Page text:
In “The Red Convertible,” the Vietnam War is a traumatic experience that young men are forced into because of the draft. The adverse effects that the war has on Henry and his family are exacerbated by the unwritten, unspoken rules of masculinity that discourage men from speaking about their trauma. For Erdrich, norms of masculinity (particularly silence) are restrictive and can be actively harmful—they force young men into wars, traumatize them, and offer them limited means of talking about their trauma afterwards, which isolates them and makes their suffering worse.
Before the war, Henry does not adhere to typical norms of masculinity. He is easygoing, comic, and gentle, most notably in the scene with Susy where he says, “I always wondered what it was like to have long pretty hair.” Thus, his nature contrasts sharply with the way he looks—he is physically strong, and he resembles the Native American warrior Red Tomahawk whose image is on North Dakota highway billboards. Henry becomes a Marine, which is one of the more intense and dangerous positions in the military, and his brother Lyman suspects he is chosen for that role because of how physically intimidating he looks. Despite his naturally easygoing nature, the army uses him for his brute strength, and to be reduced to physicality in that way can itself can be traumatic.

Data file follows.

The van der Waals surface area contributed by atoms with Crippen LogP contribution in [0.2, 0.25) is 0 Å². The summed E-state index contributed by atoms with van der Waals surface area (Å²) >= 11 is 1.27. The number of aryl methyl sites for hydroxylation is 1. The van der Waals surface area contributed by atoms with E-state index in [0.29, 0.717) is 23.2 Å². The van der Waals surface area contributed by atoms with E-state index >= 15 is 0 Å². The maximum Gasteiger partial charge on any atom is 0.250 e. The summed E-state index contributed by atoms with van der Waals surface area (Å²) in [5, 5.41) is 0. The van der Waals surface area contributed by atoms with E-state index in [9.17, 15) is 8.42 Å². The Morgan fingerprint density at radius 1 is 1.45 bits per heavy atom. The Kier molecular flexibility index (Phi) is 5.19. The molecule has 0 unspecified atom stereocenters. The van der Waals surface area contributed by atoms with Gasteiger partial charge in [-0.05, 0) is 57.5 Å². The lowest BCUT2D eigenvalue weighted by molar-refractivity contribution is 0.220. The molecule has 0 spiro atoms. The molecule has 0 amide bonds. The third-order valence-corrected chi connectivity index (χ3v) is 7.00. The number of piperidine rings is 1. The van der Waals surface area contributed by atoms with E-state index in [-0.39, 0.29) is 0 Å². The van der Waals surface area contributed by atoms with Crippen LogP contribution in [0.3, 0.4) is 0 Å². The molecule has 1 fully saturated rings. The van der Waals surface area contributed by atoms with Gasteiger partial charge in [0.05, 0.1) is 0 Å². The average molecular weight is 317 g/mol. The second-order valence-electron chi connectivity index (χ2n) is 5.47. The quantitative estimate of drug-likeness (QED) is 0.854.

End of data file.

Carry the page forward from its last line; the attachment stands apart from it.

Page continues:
After the war, Henry is so haunted by the horrors that he has seen that he finds it difficult to be a part of civilian life, ceasing to joke around or chat easily with others. He is no doubt traumatized, and since men are often discouraged from speaking about their trauma, his inability to ask for help or even express what he is going through makes him much more vulnerable and isolated. His silence is also perhaps related to social alienation. Erdrich never depicts him interacting with other veterans who might understand his experiences, and his mother and brother—who love and care about him—seem only interested in getting him to return to who he was before the war, rather than getting to know him on his own terms.